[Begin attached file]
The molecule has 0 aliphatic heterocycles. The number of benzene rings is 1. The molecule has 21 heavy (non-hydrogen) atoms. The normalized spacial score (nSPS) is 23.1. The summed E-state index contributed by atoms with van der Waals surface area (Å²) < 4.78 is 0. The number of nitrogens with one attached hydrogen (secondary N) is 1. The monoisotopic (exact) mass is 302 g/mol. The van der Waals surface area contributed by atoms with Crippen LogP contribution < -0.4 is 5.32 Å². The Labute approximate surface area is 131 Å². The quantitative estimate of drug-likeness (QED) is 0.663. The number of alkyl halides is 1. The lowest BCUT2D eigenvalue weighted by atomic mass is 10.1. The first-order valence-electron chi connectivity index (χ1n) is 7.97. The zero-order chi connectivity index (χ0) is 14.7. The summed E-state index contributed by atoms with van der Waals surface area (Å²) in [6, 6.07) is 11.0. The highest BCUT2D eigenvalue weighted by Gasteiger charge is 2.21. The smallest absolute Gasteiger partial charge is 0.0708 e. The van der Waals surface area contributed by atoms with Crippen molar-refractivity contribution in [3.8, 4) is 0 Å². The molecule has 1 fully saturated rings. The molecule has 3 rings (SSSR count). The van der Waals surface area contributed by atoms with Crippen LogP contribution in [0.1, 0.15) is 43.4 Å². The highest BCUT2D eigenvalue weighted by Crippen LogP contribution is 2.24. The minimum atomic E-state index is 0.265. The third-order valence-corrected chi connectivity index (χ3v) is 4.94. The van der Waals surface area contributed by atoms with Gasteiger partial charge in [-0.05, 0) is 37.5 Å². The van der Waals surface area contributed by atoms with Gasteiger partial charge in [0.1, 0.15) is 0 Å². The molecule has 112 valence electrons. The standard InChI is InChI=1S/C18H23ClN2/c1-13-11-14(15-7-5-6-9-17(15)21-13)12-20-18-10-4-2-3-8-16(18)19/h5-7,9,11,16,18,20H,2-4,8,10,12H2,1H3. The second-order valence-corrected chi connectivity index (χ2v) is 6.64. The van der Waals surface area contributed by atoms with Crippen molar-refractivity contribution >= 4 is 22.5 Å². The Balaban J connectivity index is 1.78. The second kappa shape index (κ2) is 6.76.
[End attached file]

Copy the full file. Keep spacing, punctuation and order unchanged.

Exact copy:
The molecule has 0 aliphatic heterocycles. The number of benzene rings is 1. The molecule has 21 heavy (non-hydrogen) atoms. The normalized spacial score (nSPS) is 23.1. The summed E-state index contributed by atoms with van der Waals surface area (Å²) < 4.78 is 0. The number of nitrogens with one attached hydrogen (secondary N) is 1. The monoisotopic (exact) mass is 302 g/mol. The van der Waals surface area contributed by atoms with Crippen LogP contribution < -0.4 is 5.32 Å². The Labute approximate surface area is 131 Å². The quantitative estimate of drug-likeness (QED) is 0.663. The number of alkyl halides is 1. The lowest BCUT2D eigenvalue weighted by atomic mass is 10.1. The first-order valence-electron chi connectivity index (χ1n) is 7.97. The zero-order chi connectivity index (χ0) is 14.7. The summed E-state index contributed by atoms with van der Waals surface area (Å²) in [6, 6.07) is 11.0. The highest BCUT2D eigenvalue weighted by Gasteiger charge is 2.21. The smallest absolute Gasteiger partial charge is 0.0708 e. The van der Waals surface area contributed by atoms with Crippen molar-refractivity contribution in [3.8, 4) is 0 Å². The molecule has 1 fully saturated rings. The molecule has 3 rings (SSSR count). The van der Waals surface area contributed by atoms with Crippen LogP contribution in [0.1, 0.15) is 43.4 Å². The highest BCUT2D eigenvalue weighted by Crippen LogP contribution is 2.24. The minimum atomic E-state index is 0.265. The third-order valence-corrected chi connectivity index (χ3v) is 4.94. The van der Waals surface area contributed by atoms with Gasteiger partial charge in [-0.05, 0) is 37.5 Å². The van der Waals surface area contributed by atoms with Gasteiger partial charge in [0.1, 0.15) is 0 Å². The molecule has 112 valence electrons. The standard InChI is InChI=1S/C18H23ClN2/c1-13-11-14(15-7-5-6-9-17(15)21-13)12-20-18-10-4-2-3-8-16(18)19/h5-7,9,11,16,18,20H,2-4,8,10,12H2,1H3. The second-order valence-corrected chi connectivity index (χ2v) is 6.64. The van der Waals surface area contributed by atoms with Crippen molar-refractivity contribution >= 4 is 22.5 Å². The Balaban J connectivity index is 1.78. The second kappa shape index (κ2) is 6.76.